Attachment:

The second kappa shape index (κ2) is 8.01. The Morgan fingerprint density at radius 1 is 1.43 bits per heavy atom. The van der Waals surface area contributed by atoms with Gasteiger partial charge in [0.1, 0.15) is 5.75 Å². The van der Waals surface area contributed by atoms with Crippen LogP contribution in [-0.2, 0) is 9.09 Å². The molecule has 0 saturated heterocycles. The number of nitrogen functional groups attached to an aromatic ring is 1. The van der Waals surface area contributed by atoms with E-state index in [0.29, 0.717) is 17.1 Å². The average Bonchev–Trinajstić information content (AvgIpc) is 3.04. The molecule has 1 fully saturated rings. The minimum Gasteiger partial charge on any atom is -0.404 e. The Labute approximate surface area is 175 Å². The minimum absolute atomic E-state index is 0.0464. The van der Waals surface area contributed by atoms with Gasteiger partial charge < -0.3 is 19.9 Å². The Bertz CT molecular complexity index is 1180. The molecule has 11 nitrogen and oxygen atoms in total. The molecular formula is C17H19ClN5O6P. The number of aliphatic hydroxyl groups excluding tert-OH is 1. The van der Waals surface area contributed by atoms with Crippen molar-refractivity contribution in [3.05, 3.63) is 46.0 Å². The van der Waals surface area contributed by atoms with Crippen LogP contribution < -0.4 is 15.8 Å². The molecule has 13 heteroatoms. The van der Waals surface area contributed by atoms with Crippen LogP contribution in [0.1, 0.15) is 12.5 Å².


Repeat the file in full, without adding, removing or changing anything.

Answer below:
The second kappa shape index (κ2) is 8.01. The Morgan fingerprint density at radius 1 is 1.43 bits per heavy atom. The van der Waals surface area contributed by atoms with Gasteiger partial charge in [0.1, 0.15) is 5.75 Å². The van der Waals surface area contributed by atoms with Crippen LogP contribution in [-0.2, 0) is 9.09 Å². The molecule has 0 saturated heterocycles. The number of nitrogen functional groups attached to an aromatic ring is 1. The van der Waals surface area contributed by atoms with E-state index in [0.29, 0.717) is 17.1 Å². The average Bonchev–Trinajstić information content (AvgIpc) is 3.04. The molecule has 1 fully saturated rings. The minimum Gasteiger partial charge on any atom is -0.404 e. The Labute approximate surface area is 175 Å². The minimum absolute atomic E-state index is 0.0464. The van der Waals surface area contributed by atoms with Gasteiger partial charge < -0.3 is 19.9 Å². The Bertz CT molecular complexity index is 1180. The molecule has 11 nitrogen and oxygen atoms in total. The molecular formula is C17H19ClN5O6P. The number of aliphatic hydroxyl groups excluding tert-OH is 1. The van der Waals surface area contributed by atoms with Crippen molar-refractivity contribution in [3.05, 3.63) is 46.0 Å². The van der Waals surface area contributed by atoms with Crippen LogP contribution < -0.4 is 15.8 Å². The molecule has 13 heteroatoms. The van der Waals surface area contributed by atoms with Crippen LogP contribution in [0.1, 0.15) is 12.5 Å².